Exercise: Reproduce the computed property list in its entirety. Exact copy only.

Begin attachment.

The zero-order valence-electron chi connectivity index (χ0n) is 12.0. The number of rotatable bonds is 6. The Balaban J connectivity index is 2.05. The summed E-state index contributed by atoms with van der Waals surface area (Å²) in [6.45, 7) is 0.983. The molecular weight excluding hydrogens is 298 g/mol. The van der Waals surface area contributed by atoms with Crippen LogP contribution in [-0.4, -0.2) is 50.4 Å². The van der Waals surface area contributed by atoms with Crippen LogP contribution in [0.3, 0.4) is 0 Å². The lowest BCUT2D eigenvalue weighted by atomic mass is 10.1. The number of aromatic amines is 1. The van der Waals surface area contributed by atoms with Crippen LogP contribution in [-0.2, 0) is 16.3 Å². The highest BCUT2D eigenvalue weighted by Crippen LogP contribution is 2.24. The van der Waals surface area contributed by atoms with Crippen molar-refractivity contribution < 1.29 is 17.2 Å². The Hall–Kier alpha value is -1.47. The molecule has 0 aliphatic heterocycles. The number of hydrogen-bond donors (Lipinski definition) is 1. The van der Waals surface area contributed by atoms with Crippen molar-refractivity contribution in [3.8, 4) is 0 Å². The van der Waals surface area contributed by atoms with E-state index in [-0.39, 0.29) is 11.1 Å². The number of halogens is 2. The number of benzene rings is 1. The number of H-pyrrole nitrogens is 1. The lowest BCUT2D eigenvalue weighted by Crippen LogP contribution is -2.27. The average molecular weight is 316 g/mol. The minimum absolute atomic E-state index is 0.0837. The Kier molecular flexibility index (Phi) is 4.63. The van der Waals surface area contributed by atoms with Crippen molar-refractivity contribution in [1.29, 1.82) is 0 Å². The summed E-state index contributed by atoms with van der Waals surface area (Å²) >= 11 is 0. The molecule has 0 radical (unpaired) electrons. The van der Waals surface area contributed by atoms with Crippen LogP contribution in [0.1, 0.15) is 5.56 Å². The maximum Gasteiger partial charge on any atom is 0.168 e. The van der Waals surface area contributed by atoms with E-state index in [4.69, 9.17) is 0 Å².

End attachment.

The zero-order valence-electron chi connectivity index (χ0n) is 12.0. The number of rotatable bonds is 6. The Balaban J connectivity index is 2.05. The summed E-state index contributed by atoms with van der Waals surface area (Å²) in [6.45, 7) is 0.983. The molecular weight excluding hydrogens is 298 g/mol. The van der Waals surface area contributed by atoms with Crippen LogP contribution in [-0.4, -0.2) is 50.4 Å². The van der Waals surface area contributed by atoms with Crippen LogP contribution in [0.3, 0.4) is 0 Å². The lowest BCUT2D eigenvalue weighted by atomic mass is 10.1. The number of aromatic amines is 1. The van der Waals surface area contributed by atoms with Crippen LogP contribution in [-0.2, 0) is 16.3 Å². The highest BCUT2D eigenvalue weighted by Crippen LogP contribution is 2.24. The van der Waals surface area contributed by atoms with Crippen molar-refractivity contribution < 1.29 is 17.2 Å². The Hall–Kier alpha value is -1.47. The molecule has 0 aliphatic heterocycles. The number of hydrogen-bond donors (Lipinski definition) is 1. The van der Waals surface area contributed by atoms with Crippen molar-refractivity contribution in [3.8, 4) is 0 Å². The van der Waals surface area contributed by atoms with E-state index in [-0.39, 0.29) is 11.1 Å². The number of halogens is 2. The number of benzene rings is 1. The number of H-pyrrole nitrogens is 1. The lowest BCUT2D eigenvalue weighted by Crippen LogP contribution is -2.27. The average molecular weight is 316 g/mol. The minimum absolute atomic E-state index is 0.0837. The Kier molecular flexibility index (Phi) is 4.63. The van der Waals surface area contributed by atoms with Crippen molar-refractivity contribution in [1.29, 1.82) is 0 Å². The summed E-state index contributed by atoms with van der Waals surface area (Å²) >= 11 is 0. The molecule has 0 radical (unpaired) electrons. The van der Waals surface area contributed by atoms with Crippen LogP contribution in [0.1, 0.15) is 5.56 Å². The maximum Gasteiger partial charge on any atom is 0.168 e. The van der Waals surface area contributed by atoms with E-state index in [4.69, 9.17) is 0 Å².